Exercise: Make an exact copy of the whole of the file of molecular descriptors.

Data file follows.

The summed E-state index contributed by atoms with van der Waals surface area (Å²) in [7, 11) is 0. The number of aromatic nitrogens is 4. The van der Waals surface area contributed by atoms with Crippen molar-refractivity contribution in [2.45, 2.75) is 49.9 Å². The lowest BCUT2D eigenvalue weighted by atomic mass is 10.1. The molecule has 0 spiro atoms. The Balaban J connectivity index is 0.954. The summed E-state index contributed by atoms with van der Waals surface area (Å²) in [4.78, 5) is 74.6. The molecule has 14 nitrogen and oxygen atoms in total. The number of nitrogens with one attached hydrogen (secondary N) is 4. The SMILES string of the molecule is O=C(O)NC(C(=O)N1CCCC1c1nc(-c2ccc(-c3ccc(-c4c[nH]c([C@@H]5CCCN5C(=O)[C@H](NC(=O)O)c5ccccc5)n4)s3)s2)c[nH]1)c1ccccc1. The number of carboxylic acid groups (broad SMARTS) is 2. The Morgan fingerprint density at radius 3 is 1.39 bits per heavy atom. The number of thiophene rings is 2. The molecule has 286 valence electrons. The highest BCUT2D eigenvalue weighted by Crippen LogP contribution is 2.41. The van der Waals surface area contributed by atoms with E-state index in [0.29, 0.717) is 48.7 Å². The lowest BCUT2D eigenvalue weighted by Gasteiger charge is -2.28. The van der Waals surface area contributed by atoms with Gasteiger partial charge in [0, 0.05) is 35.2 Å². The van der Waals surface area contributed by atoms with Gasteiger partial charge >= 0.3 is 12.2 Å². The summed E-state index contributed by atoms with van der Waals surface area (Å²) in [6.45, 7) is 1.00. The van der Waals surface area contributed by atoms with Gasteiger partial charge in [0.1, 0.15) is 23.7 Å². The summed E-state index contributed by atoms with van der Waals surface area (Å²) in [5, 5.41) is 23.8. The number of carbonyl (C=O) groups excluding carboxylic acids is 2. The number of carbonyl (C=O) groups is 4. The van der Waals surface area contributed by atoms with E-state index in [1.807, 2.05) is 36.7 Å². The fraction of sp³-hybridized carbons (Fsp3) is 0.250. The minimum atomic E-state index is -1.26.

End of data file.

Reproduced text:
The summed E-state index contributed by atoms with van der Waals surface area (Å²) in [7, 11) is 0. The number of aromatic nitrogens is 4. The van der Waals surface area contributed by atoms with Crippen molar-refractivity contribution in [2.45, 2.75) is 49.9 Å². The lowest BCUT2D eigenvalue weighted by atomic mass is 10.1. The molecule has 0 spiro atoms. The Balaban J connectivity index is 0.954. The summed E-state index contributed by atoms with van der Waals surface area (Å²) in [4.78, 5) is 74.6. The molecule has 14 nitrogen and oxygen atoms in total. The number of nitrogens with one attached hydrogen (secondary N) is 4. The SMILES string of the molecule is O=C(O)NC(C(=O)N1CCCC1c1nc(-c2ccc(-c3ccc(-c4c[nH]c([C@@H]5CCCN5C(=O)[C@H](NC(=O)O)c5ccccc5)n4)s3)s2)c[nH]1)c1ccccc1. The number of carboxylic acid groups (broad SMARTS) is 2. The Morgan fingerprint density at radius 3 is 1.39 bits per heavy atom. The number of thiophene rings is 2. The molecule has 286 valence electrons. The highest BCUT2D eigenvalue weighted by Crippen LogP contribution is 2.41. The van der Waals surface area contributed by atoms with E-state index in [0.29, 0.717) is 48.7 Å². The lowest BCUT2D eigenvalue weighted by Gasteiger charge is -2.28. The van der Waals surface area contributed by atoms with Gasteiger partial charge in [0, 0.05) is 35.2 Å². The van der Waals surface area contributed by atoms with Gasteiger partial charge >= 0.3 is 12.2 Å². The summed E-state index contributed by atoms with van der Waals surface area (Å²) in [6.45, 7) is 1.00. The van der Waals surface area contributed by atoms with Gasteiger partial charge in [0.1, 0.15) is 23.7 Å². The summed E-state index contributed by atoms with van der Waals surface area (Å²) in [5, 5.41) is 23.8. The number of carbonyl (C=O) groups excluding carboxylic acids is 2. The number of carbonyl (C=O) groups is 4. The van der Waals surface area contributed by atoms with E-state index in [1.807, 2.05) is 36.7 Å². The fraction of sp³-hybridized carbons (Fsp3) is 0.250. The minimum atomic E-state index is -1.26.